Though devoid of any mention of people, Broward MPO’s statement at least provides a guiding light for the work ahead and a simple framework to understand the county’s priorities and future actions. More importantly, it makes the agency more accountable to the people it serves, giving residents clear ways to assess how well the agency delivers on its goals.
The Miami-Dade MPO’s recent update of the Long Range Transportation Plan, or LRTP, through 2040 included an expected project cost of $39.4 billion and revenue of $41 billion. It’s only plan in Miami-Dade County that takes into account all forms of mobility, including our airports, seaports, mass transit, roads, and bike and pedestrian pathways. This broad view could empower the MPO with a unique ability to coordinate and strategically plan for “optimum mobility” options over the coming decades. While each municipality generally creates their own transportation plan, each project must make its way into the LRTP. Projects may be added, edited or fast-tracked at any point, but the LRTP remains the central planning document for the county’s transportation future. In the absence of any guiding vision, however, the MPO’s current plan is a collection of disparate projects, rather than a strategic way forward to achieve great mobility options for Miami-Dade residents.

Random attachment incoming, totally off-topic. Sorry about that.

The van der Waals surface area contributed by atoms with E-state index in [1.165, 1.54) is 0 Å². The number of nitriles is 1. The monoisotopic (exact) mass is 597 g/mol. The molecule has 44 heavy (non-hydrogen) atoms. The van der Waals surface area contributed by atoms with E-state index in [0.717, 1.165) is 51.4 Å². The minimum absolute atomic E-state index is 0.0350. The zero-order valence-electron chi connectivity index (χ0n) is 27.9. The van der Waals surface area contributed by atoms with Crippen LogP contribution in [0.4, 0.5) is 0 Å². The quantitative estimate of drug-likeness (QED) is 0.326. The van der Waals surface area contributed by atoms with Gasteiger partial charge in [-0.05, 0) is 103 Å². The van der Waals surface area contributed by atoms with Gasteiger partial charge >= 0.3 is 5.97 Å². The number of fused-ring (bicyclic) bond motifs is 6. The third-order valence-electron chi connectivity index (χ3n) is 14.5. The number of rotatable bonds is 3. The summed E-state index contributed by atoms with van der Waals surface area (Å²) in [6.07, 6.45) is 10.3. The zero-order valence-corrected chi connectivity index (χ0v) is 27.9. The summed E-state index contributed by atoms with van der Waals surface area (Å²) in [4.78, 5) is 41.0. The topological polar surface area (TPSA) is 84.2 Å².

As transportation challenges escalate locally, attention on the MPO and interest in understanding its function has also increased. With that has come greater scrutiny of its organization, and a growing call for its restructuring. To understand the MPO’s organizational shortcomings, look no further than the MPO’s governing body. With an unwieldy 23-member board, made up of all 13 county commissioners, several municipal representatives and gubernatorial appointees, the MPO Board is scheduled to meet monthly, but often has difficulty making quorum. County commissioners elected by districts make up the majority of the MPO’s board, which enables a parochial approach to transportation planning. In short, the MPO often amplifies local politics, rather than rising above them for the greater good of the entire county’s transit needs.